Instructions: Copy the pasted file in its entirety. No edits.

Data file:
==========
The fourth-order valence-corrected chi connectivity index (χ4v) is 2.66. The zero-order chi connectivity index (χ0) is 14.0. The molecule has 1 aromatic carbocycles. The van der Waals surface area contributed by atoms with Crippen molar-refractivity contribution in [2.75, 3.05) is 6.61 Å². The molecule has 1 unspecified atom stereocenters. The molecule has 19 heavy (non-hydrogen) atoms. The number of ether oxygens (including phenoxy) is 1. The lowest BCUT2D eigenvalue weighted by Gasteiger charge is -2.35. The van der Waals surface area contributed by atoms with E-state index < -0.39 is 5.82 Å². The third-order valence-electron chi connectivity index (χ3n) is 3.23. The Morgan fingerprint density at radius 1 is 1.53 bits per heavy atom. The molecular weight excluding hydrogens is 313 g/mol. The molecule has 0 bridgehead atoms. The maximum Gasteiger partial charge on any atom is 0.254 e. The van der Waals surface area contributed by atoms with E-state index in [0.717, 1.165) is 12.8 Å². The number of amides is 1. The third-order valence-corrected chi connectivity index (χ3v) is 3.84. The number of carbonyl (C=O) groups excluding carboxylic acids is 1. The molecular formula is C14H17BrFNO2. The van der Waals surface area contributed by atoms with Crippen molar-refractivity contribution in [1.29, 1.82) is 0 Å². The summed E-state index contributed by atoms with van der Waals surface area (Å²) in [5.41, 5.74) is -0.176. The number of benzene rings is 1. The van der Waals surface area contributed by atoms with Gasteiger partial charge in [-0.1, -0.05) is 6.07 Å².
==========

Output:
The fourth-order valence-corrected chi connectivity index (χ4v) is 2.66. The zero-order chi connectivity index (χ0) is 14.0. The molecule has 1 aromatic carbocycles. The van der Waals surface area contributed by atoms with Crippen molar-refractivity contribution in [2.75, 3.05) is 6.61 Å². The molecule has 1 unspecified atom stereocenters. The molecule has 19 heavy (non-hydrogen) atoms. The number of ether oxygens (including phenoxy) is 1. The lowest BCUT2D eigenvalue weighted by Gasteiger charge is -2.35. The van der Waals surface area contributed by atoms with E-state index < -0.39 is 5.82 Å². The third-order valence-electron chi connectivity index (χ3n) is 3.23. The Morgan fingerprint density at radius 1 is 1.53 bits per heavy atom. The molecular weight excluding hydrogens is 313 g/mol. The molecule has 0 bridgehead atoms. The maximum Gasteiger partial charge on any atom is 0.254 e. The van der Waals surface area contributed by atoms with E-state index in [0.717, 1.165) is 12.8 Å². The number of amides is 1. The third-order valence-corrected chi connectivity index (χ3v) is 3.84. The number of carbonyl (C=O) groups excluding carboxylic acids is 1. The molecular formula is C14H17BrFNO2. The van der Waals surface area contributed by atoms with Crippen molar-refractivity contribution in [1.29, 1.82) is 0 Å². The summed E-state index contributed by atoms with van der Waals surface area (Å²) in [5.41, 5.74) is -0.176. The number of benzene rings is 1. The van der Waals surface area contributed by atoms with Gasteiger partial charge in [-0.1, -0.05) is 6.07 Å².